Scarlet Letter

The Dorsal Spin

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A month ago, we were blessed to see J and L Pod Southern Residents in Haro Strait. As the orcas streamed by the Lime Kiln Lighthouse, we searched anxiously for Scarlet (J50) and Tahlequah (J35). In the tradition of beloved Granny (J2), matriarch Shachi (J19) led the procession. Tahlequah’s son Notch (J47) frolicked in the nearshore kelp with his buddy Cookie (J38). Several Kéet chased salmon — delightful! Many of the “ladies” traveled farther off shore in the late afternoon glare. The families of Scarlet and Tahlequah – the J16s and J17s — were in this group.

We first heard of Scarlet’s poor condition in mid-June; it is a testament to her fortitude that she has endured for so long. She is reminiscent of another plucky orca youngster: Kéetla/Springer in 2002. Methods used in the successful intervention with Springer (A73) inform the emergency response with Scarlet (J50). Deworming and antibiotics proved to be enormously beneficial to sickly Springer. Sixteen years later, Springer is a Northern Resident matriarch with two gorgeous, plump offspring. Scarlet has an advantage that orphaned Springer lacked – instant support from her mother Slick (J16) and close relatives. Precious Scarlet is a future breeding female; sitting idly by while she starves is unacceptable.

After our thrilling encounter at Lime Kiln, an early August opening for Fraser River sockeye in Haro Strait drove the Southern Residents (SRKW) away — out to the ocean. With grieving Tahlequah and starving Scarlet, J Pod understandably would seek to avoid the blaring underwater noise and presence of dozens of fishing boats. Though the fishery was for sockeye, we worried about incidental Chinook bycatch.

Last time I proposed personal sacrifices to make in service to the SRKW. This time your homework is to discover how acoustic disturbance adversely impacts orcas. Visit The Whale Museum’s SeaSound Remote Sensing Network page to find links to hydrophones and samples of boat noise. Look up vessel effects studies on NOAA Fisheries West Coast’s website and social media – that is also where to follow the progress of J50’s intervention. San Juan Island based Orca Relief (www.orcarelief.org) has website and social media links to research on vessel effects and other threats. Read up on Dr. Chris Clark’s “acoustic smog” model – “Animation shows boats make ‘acoustic hell’ for orcas” is posted on KING5.com. Briefly, excessive boats around the SRKW severely compromise their foraging and echolocation efficiency, making it difficult or even impossible at times for the orcas to find the ever-dwindling Chinook salmon they prefer.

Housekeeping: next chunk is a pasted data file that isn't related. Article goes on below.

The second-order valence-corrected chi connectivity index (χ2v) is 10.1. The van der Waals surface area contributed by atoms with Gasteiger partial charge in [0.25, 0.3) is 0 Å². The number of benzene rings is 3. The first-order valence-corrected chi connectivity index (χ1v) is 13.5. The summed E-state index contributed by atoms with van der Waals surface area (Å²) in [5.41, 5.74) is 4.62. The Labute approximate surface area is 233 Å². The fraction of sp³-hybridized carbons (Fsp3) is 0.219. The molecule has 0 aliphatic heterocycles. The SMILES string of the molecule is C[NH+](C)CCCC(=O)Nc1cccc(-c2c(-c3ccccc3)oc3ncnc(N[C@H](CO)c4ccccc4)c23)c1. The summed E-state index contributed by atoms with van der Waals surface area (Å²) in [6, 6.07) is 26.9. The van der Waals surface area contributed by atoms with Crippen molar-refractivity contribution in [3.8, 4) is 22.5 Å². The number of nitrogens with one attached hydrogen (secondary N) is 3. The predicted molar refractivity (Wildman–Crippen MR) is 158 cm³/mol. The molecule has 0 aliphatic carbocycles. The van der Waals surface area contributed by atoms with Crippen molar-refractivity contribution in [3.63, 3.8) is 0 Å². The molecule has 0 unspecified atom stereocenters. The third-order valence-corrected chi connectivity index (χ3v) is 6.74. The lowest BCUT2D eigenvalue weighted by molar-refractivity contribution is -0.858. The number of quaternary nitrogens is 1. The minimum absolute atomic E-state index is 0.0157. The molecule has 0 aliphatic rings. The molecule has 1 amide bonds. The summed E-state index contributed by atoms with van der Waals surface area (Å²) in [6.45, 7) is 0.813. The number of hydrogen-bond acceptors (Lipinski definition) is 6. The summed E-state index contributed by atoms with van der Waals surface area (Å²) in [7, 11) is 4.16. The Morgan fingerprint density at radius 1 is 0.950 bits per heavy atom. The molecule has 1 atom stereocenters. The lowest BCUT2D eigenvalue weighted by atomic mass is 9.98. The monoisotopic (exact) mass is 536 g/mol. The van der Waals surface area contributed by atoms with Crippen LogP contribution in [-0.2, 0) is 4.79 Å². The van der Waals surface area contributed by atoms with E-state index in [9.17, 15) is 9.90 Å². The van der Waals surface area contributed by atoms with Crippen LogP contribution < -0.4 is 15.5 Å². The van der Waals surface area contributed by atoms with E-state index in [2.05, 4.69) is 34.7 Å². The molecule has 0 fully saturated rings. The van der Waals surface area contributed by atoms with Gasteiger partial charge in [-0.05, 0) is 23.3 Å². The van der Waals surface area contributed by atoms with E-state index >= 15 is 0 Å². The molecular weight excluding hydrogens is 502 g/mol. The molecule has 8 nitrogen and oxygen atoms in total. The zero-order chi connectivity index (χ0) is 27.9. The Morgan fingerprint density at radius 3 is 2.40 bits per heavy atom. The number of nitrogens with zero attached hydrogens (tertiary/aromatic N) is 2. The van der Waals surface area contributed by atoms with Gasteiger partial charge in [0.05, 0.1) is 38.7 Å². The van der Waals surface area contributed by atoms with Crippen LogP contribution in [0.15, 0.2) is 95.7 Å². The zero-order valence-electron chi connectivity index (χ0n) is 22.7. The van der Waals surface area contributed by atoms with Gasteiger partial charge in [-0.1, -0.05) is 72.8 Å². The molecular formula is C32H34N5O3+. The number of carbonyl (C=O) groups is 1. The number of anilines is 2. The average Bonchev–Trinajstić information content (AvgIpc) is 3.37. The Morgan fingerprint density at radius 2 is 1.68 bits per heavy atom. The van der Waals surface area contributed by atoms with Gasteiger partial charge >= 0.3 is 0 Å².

Cleaning up persistent toxins in the Salish Sea is a no-brainer – why in the hell are PCBs still being discharged into our waters? NOAA must honor handsome Nigel’s (L95’s) sacrifice (he died from an infected satellite tag) and expand SRKW critical habitat to include the West Coast. Dam breaching has a boisterous online constituency, but dam breaching alone is insufficient to save the SRKW. Salmon recovery and habitat restoration efforts MUST be accompanied by efforts to mitigate vessel presence and reduce underwater noise. Our SRKW need immediate relief.

Canadian NGOs Raincoast Conservation Foundation and the David Suzuki Foundation are calling for truly daring action toward orca recovery, challenging the new Minister of Fisheries and Oceans Jonathan Wilkinson

“ . . . to immediately close recreational and commercial marine Chinook fisheries, to suspend all commercial and recreational whale watching targeting the Southern Residents, and to actively enforce these measures.” Check out the proposal with supporting documents, and sign the petition if you agree at www.raincoast.org. Governor Inslee’s orca recovery task force must consider similar gutsy action. Any serious initiative to prevent SRKW extinction requires sacrifice and perhaps a little pain from all stakeholders and special interests – essentially, everyone.

I trust Transient killer whales, but not bureaucrats, to cull seals and sea lions. Some folks blame pinnipeds for human errors such as inadequate fish passage on many rivers. From a July 30 Vancouver Sun article by Drs. Peter Ross and Lance Barrett-Lennard, “Harbour seals are easy scapegoats in Chinook salmon decline:”

“Unfortunately, history is rife with failed attempts to manage populations by removing predators from the ecosystem. In this case, we need to focus on mitigating our own impacts so as to better protect salmon and their habitat. As tempting as it is to lay the blame on seals, it is we humans that have work to do. Let’s celebrate the vibrant population of these predators — seals were equally abundant during pre-contact times when salmon was plentiful.”

Akin to a Scarlet Letter, humans warrant a badge of disgrace if we do not muster the political will to do what is desperately needed to ensure the survival of Tahlequah, Scarlet, and their extended SRKW clan.

Please support the work of the Vashon Hydrophone Project (VHP): REPORT LOCAL WHALE SIGHTINGS & STRANDINGS ASAP TO 206-463-9041. We still have seal pups. When reporting a sighting or stranding, be specific: date, time, location, travel direction, species description, number of whales/seals/etc., and behavior observed. We prefer phone reports, but if email is the only way to coax you to report to us, send sightings and photos to Vashonorcas@aol.com. Your photos of marine mammals are valuable for ID purposes. Do not assume we will randomly find stuff posted online. We are grateful to everyone who reports directly to us.